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Jakarta Post

Insulting House could now be felony

  • Nurul Fitri Ramadhani and Marguerite Afra Sapiie

    The Jakarta Post

Jakarta   /   Thu, March 15, 2018   /   01:14 pm
Insulting House could now be felony Artists carry a puppet of the late former president and pluralism icon Abdurrahman '€œGus Dur'€ Wahid during an exhibition held in commemoration of the Muslim cleric at Bentara Budaya Yogyakarta in a July 27, 2015 file photo. (JP/Tarko Sudiarno)

Former president Abdurrahman “Gus Dur” Wahid was the only president after the Reform Era to have publicly insulted the House of Representatives, comparing it to a kindergarten.

Years after making the statement, the late president and influential Muslim cleric doubled down on his attack on the House, saying the legislative body was “chaotic” and had devolved from a kindergarten into a playgroup. 

It is said that Gus Dur regretted comparing House members to kindergarten students, saying the latter were pure and innocent and therefore not alike. 

But his jokes about the House may be a thing of the past, however, as starting Wednesday, it is unclear whether one can make such jokes in public after the Legislative Institutions ( MD3 ) Law came into force.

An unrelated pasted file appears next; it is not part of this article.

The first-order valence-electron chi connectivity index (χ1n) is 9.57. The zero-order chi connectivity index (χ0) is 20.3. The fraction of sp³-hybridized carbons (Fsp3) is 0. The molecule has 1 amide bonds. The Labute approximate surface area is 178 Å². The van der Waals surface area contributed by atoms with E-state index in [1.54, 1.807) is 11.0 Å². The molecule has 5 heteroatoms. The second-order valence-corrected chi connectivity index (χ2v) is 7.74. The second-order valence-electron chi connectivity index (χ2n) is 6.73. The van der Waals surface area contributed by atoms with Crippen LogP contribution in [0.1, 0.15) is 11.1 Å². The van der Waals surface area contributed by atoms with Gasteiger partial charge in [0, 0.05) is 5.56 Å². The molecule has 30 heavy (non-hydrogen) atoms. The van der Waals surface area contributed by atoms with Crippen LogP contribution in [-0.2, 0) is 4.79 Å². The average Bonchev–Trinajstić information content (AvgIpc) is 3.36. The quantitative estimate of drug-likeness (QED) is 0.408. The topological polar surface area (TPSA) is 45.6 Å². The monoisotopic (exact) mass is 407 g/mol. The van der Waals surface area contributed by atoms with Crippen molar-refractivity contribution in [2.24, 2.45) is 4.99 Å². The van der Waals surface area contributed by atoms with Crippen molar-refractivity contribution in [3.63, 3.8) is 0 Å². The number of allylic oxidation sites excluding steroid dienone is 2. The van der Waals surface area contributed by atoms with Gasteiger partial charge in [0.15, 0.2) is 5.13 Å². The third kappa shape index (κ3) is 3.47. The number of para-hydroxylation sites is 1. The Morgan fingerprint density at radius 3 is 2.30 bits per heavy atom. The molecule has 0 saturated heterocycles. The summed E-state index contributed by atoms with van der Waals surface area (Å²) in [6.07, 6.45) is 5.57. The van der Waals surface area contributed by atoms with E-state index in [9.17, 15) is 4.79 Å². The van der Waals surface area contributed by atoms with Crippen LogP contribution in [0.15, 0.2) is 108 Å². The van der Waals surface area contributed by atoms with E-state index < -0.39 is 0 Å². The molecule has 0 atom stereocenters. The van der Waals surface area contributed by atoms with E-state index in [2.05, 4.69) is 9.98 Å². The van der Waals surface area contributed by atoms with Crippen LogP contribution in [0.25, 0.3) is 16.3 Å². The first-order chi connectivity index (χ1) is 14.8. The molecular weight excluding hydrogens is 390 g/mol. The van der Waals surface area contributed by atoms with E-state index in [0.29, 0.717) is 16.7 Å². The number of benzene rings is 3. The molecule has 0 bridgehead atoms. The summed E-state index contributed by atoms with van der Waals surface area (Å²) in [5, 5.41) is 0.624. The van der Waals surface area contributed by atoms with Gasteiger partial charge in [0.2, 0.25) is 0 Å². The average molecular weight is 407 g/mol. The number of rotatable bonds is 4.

The law, which took effect on Wednesday, grants the House’s ethics council (MKD) the authority to press charges against those accused of disrespecting the House or its members. 

To make matters worse, the law also stipulates that House members cannot be investigated by law enforcement authorities without the approval of the president and the consideration of the MKD.

Civil society groups have said the provision could be easily abused to silence critics, though lawmakers have dismissed such concerns as baseless, saying they could differentiate between legitimate criticism and insults.

President Joko “Jokowi” Widodo said he was aware of the public’s concern about the law, which he had refused to sign, but made clear that there was nothing he could do to repeal the law other than ask the public to challenge it at the Constitutional Court.

Laws passed by the House will take effect after 30 days with or without the President’s signature. 


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